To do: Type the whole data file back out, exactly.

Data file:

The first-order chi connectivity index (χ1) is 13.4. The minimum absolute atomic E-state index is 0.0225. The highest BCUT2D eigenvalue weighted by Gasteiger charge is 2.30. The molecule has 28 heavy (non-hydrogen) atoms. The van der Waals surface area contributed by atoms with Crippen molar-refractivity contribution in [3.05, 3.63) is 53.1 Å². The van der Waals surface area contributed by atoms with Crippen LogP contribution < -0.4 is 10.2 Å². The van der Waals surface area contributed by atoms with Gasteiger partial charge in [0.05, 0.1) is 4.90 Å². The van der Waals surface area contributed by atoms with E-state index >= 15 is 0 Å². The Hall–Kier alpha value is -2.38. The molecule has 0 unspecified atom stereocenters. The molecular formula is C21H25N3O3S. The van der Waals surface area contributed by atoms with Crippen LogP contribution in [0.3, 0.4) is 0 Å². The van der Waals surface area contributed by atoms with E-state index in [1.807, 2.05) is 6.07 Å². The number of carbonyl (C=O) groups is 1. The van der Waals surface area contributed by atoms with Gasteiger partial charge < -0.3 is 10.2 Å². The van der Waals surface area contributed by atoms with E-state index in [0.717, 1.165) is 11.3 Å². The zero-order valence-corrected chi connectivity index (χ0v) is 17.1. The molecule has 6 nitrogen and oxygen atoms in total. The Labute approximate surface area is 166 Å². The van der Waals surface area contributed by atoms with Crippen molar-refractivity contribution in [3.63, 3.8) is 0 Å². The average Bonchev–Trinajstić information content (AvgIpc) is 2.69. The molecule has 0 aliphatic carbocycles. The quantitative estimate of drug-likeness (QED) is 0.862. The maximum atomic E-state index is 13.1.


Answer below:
The first-order chi connectivity index (χ1) is 13.4. The minimum absolute atomic E-state index is 0.0225. The highest BCUT2D eigenvalue weighted by Gasteiger charge is 2.30. The molecule has 28 heavy (non-hydrogen) atoms. The van der Waals surface area contributed by atoms with Crippen molar-refractivity contribution in [3.05, 3.63) is 53.1 Å². The van der Waals surface area contributed by atoms with Crippen LogP contribution < -0.4 is 10.2 Å². The van der Waals surface area contributed by atoms with Gasteiger partial charge in [0.05, 0.1) is 4.90 Å². The van der Waals surface area contributed by atoms with E-state index >= 15 is 0 Å². The Hall–Kier alpha value is -2.38. The molecule has 0 unspecified atom stereocenters. The molecular formula is C21H25N3O3S. The van der Waals surface area contributed by atoms with Crippen LogP contribution in [0.3, 0.4) is 0 Å². The van der Waals surface area contributed by atoms with E-state index in [1.807, 2.05) is 6.07 Å². The number of carbonyl (C=O) groups is 1. The van der Waals surface area contributed by atoms with Gasteiger partial charge < -0.3 is 10.2 Å². The van der Waals surface area contributed by atoms with E-state index in [0.717, 1.165) is 11.3 Å². The zero-order valence-corrected chi connectivity index (χ0v) is 17.1. The molecule has 6 nitrogen and oxygen atoms in total. The Labute approximate surface area is 166 Å². The van der Waals surface area contributed by atoms with Crippen molar-refractivity contribution in [3.63, 3.8) is 0 Å². The average Bonchev–Trinajstić information content (AvgIpc) is 2.69. The molecule has 0 aliphatic carbocycles. The quantitative estimate of drug-likeness (QED) is 0.862. The maximum atomic E-state index is 13.1.